Today you don’t need a degree or training to call yourself a Painter or a Sculptor. It might help you learn a few techniques and make contacts to go to school or to apprentice. Nor is any training required to call yourself a Craftsman.

Yet even today crafts are not taught as they were, craft schools are few and far between. you get a smattering of introductions to several crafts. And a pat on the head. And the privilege of saying you went to this or that craft school. Then you are out on your own to do the 10 to 15 years of repetition it takes to really “Become”.

Apprenticeships are nearly nonexistent and most trade schools focus on plumbing and electrical work. I’m not saying a trade isn’t a craft, it is a craft. But not all of us are cracked up for working as tradesmen.

Carpentry is also craft (no one is teaching it), as is Pottery. Pottery is/(might also be) an art… every college that has an art dept. has pottery classes.

be well


(Wikipedia was used as a reference for this post)

I told you…

I was going to start making more chairs… it’s only taken me all summer to get a round tuit.

this is intended to end up as a tall stool, no back. it is an Amur Corkwood Tree slab I flattened last fall. The shape is somewhat dictated by the slab…



be well


PS It’s amazing how photos of real situations can lie.. it almost looks like my bench is neat and tidy..

reality however is not so pretty:


Golden thingys and making stuff

A word about “Design”

Design is easy, every time you put a pencil to paper you are designing something. every cut and every glue up and nail you have designed something. We do it every day without thinking about it.

Design is difficult, how do we get proportions exactly right? how to draw that or take that picture or write that book.

I’m not a very good writer, so I can’t really comment on designing something to be read.

In Designing drawings, illustrations, sculpture and furniture, there are some tools out there that can help you, but don’t let them enslave you.

One that has had recurring popularity for over 2000 years (or more) is the notion of the “golden section” or golden ratio or golden triangle or golden thingy. approximated at a ratio of 1:1.618 or just stated at 1.618. this notion is that all Natural things conform to this ratio therefore it is the most beautiful thingy in all of creation. if we use it to make a rectangle with the short side of x we get the long side of x times 1.618 which can divided or multiplied “ad infinitum”.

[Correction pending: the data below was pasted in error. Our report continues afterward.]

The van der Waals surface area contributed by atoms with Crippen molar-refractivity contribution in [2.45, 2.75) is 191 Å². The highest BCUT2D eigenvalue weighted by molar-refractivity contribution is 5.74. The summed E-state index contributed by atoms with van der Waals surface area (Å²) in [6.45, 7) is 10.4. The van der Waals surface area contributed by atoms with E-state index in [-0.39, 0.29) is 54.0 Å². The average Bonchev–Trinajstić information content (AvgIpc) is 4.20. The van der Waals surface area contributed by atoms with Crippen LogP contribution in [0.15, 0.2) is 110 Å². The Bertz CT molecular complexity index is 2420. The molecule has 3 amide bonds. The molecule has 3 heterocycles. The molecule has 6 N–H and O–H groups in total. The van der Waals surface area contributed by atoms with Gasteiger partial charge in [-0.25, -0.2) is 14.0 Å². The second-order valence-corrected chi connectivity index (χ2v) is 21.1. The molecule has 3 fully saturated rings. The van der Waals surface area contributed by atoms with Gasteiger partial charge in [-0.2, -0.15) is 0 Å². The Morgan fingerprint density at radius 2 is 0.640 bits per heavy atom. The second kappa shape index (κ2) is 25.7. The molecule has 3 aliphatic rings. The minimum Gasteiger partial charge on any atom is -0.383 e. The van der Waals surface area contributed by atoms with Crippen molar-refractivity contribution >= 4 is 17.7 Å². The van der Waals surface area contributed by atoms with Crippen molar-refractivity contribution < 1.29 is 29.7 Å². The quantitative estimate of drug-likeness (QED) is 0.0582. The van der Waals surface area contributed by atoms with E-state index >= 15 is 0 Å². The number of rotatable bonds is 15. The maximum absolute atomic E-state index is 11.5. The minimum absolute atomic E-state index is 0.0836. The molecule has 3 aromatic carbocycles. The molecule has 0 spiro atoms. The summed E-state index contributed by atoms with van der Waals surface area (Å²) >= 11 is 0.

However I personally think that cabinets made to this proportion look too tall and narrow or short and long. I prefer the ratio of x times the square root of 2. Or; take a square, use the length of the diagonal to make it into a rectangle. it’s a little stouter. that is a ratio of 1:1.414 or 1.414.

But there is a great deal of debate about even using ANY ratio when designing.

Many designers/artists make things they like and then try to Force the perception that the golden ratio or some other Ideal “fits”. And when you really look, you see many things that sort of almost fit the golden mean, but don’t really.

And it’s that, Which points out that every so often there are people who want to “prove” that math perfectly describes the world around us And that the world around us is “Perfect”, when it just isn’t so. And in reaction are the people who then want to prove it’s all a fraud, which is also not really true.

Is the “Golden Ratio” useful as a design tool? YES …Should you force all of your work to exactly match it? No

When I design a new furniture piece I sketch it out first trying to get the “right” proportions “by eye” I then go to a CAD program and draw it to proportions of 1.414 and again to 1.616 to see which I like better for this project. and sometimes I completely reject all of those proportions, but many times I go with the 1.414.

when designing, rules like the golden section can be useful, and rules are tools. As we learn more and more about “what works” we learn which tool to use for which job. Sometimes the golden section is “perfect” for what you are doing. Sometimes it’s not.

be well